Recommendations to the Security Council

For a printable version of Watchlist’s January 2024 Children and Armed Conflict Monthly Update, click here.


The Secretary-General (SG) added Haiti as a situation of concern in his 2023 annual report (S/2023/363) on children and armed conflict (CAAC). In January, the SG is expected to report on BINUH, pursuant to SCR 2692 (2023). According to the UN, violence in mid-October in La Saline reportedly left over 2,000 high school students trapped in clashes, with 60 students trapped for three days. A recent report by OHCHR highlighted the use of sexual violence as a weapon, including against children. The Child Protection Cluster recorded 84 incidents of sexual violence against girls in October 2023 alone. The Security Council should:

  • Strongly condemn all human rights violations and abuses committed in Haiti, in particular grave violations against children, and urge an immediate end to all such violations and abuses, including killing and maiming and rape and other forms of sexual violence;
  • Ensure that the Multinational Security Support Mission, authorized by SCR 2699 (2023),  prioritizes and mainstreams the protection of children during all operations and operational planning; supports the release and recovery of children from armed gangs and their immediate handover to civilian child protection actors; provides protection to and facilitates access for child protection actors; and shares with the UN Working Group on CAAC in Haiti information on grave violations against children that the force may witness;
  • Ensure that all troop- and/or police-contributing countries to the Multinational Security Support Mission are adequately equipped and trained regarding their responsibilities under international humanitarian law (IHL) and human rights law (IHRL), including the protection of civilians, respect for human rights, and addressing gender-based violence and violations and abuses against children;
  • Call for the safe, unhindered delivery of humanitarian assistance to affected populations, including children;
  • Urge donors to swiftly mobilize additional flexible funds to support the humanitarian response in Haiti, including resources for child protection.



Da’esh is listed in the annexes of the SG’s latest annual report on CAAC for all five “trigger” violations against children. In January, the SG is expected to report on UNAMI, pursuant to SCR 2682 (2023). According to the SG’s September report on UNAMI (S/2023/700), the Country Task Force on Monitoring and Reporting (CTFMR) verified 23 grave violations against children between May and September 2023. Violations included the killing and maiming of 13 boys and two girls by explosive remnants of war (ERW), the abduction and acts of sexual violence committed against three girls by Da’esh, the abduction of one boy by PKK, and one attack against a school by unknown perpetrator. The CTFMR also continued to support implementation of the action plan to end and prevent recruitment and use by the Popular Mobilization Forces, including through trainings. The Security Council should:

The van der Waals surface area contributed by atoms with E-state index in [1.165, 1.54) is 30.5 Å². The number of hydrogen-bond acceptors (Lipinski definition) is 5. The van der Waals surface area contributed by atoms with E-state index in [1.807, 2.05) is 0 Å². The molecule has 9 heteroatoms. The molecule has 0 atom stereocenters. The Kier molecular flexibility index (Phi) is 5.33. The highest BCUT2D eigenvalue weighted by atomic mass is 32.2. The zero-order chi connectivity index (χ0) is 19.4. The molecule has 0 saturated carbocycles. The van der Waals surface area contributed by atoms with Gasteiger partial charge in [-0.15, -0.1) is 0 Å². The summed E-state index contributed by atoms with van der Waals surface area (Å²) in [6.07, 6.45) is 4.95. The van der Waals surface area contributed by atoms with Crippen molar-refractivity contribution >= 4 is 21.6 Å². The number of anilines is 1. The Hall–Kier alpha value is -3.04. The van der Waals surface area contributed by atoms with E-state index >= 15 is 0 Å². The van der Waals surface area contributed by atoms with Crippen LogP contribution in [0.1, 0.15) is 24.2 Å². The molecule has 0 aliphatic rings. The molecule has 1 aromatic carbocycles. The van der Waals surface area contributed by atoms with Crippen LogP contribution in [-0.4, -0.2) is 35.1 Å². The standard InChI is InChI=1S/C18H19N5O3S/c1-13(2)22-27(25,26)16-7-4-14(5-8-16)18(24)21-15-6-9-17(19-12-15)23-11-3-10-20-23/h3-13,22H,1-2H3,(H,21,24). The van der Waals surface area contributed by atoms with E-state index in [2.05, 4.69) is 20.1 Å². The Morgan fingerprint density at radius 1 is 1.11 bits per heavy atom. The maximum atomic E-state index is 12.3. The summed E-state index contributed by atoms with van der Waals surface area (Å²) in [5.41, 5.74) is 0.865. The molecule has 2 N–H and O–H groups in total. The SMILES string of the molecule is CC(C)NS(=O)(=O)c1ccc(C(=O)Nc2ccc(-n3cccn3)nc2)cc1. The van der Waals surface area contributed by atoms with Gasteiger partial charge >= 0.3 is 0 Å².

• Call for the continuation of efforts to fully implement the action plan to prevent recruitment and use of children by the PMF; and call on all parties to end and prevent all further grave violations against children in Iraq;
  • Recall that all children allegedly associated with armed forces and armed groups (CAAFAG) should be treated primarily as victims, including those allegedly associated with armed groups designated as terrorist by the UN and those who may have committed crimes, their reintegration should be prioritized, and detention should only be used as a last resort and for the shortest appropriate time; encourage the Government to continue its efforts to repatriate children held in Northeast Syria, following a rights-based approach, in accordance with their duty under international law;
  • Call on Member States, in line with the principle of non-refoulement, to take measures for the release, protection, repatriation, and reintegration of children with alleged links to Da’esh who are held in camps and places of detention in Iraq, in line with international law;
  • Encourage the development and signing of a handover protocol to facilitate the release of children to child protection actors for reintegration and other support services; urge donors to provide long-term, predictable funding for reintegration;
  • Call on the Government to implement international legal instruments on improvised explosive devices (IEDs), landmines, and other ERW, and to promote explosive ordnance clearance, in particular before the return of internally displaced persons, and explosive ordnance risk education;